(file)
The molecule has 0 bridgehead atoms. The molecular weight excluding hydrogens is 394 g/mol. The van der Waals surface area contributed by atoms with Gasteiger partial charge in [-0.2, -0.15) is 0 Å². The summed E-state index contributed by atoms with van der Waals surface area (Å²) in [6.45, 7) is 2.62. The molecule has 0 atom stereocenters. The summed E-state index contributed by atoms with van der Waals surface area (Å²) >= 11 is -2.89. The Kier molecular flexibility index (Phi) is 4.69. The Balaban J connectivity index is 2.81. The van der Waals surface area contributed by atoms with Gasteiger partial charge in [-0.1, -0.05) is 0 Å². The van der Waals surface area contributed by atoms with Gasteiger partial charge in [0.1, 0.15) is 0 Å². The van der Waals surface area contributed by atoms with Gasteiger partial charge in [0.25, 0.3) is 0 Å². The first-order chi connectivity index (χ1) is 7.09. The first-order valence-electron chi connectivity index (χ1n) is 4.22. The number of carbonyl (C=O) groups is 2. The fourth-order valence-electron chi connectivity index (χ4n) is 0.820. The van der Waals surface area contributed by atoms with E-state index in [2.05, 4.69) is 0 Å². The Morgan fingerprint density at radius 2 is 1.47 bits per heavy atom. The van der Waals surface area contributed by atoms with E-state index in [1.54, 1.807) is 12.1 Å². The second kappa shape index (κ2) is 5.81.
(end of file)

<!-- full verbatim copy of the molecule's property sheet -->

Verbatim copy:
The molecule has 0 bridgehead atoms. The molecular weight excluding hydrogens is 394 g/mol. The van der Waals surface area contributed by atoms with Gasteiger partial charge in [-0.2, -0.15) is 0 Å². The summed E-state index contributed by atoms with van der Waals surface area (Å²) in [6.45, 7) is 2.62. The molecule has 0 atom stereocenters. The summed E-state index contributed by atoms with van der Waals surface area (Å²) >= 11 is -2.89. The Kier molecular flexibility index (Phi) is 4.69. The Balaban J connectivity index is 2.81. The van der Waals surface area contributed by atoms with Gasteiger partial charge in [-0.1, -0.05) is 0 Å². The van der Waals surface area contributed by atoms with Gasteiger partial charge in [0.1, 0.15) is 0 Å². The van der Waals surface area contributed by atoms with Gasteiger partial charge in [0.25, 0.3) is 0 Å². The first-order chi connectivity index (χ1) is 7.09. The first-order valence-electron chi connectivity index (χ1n) is 4.22. The number of carbonyl (C=O) groups is 2. The fourth-order valence-electron chi connectivity index (χ4n) is 0.820. The van der Waals surface area contributed by atoms with E-state index in [2.05, 4.69) is 0 Å². The Morgan fingerprint density at radius 2 is 1.47 bits per heavy atom. The van der Waals surface area contributed by atoms with E-state index in [1.54, 1.807) is 12.1 Å². The second kappa shape index (κ2) is 5.81.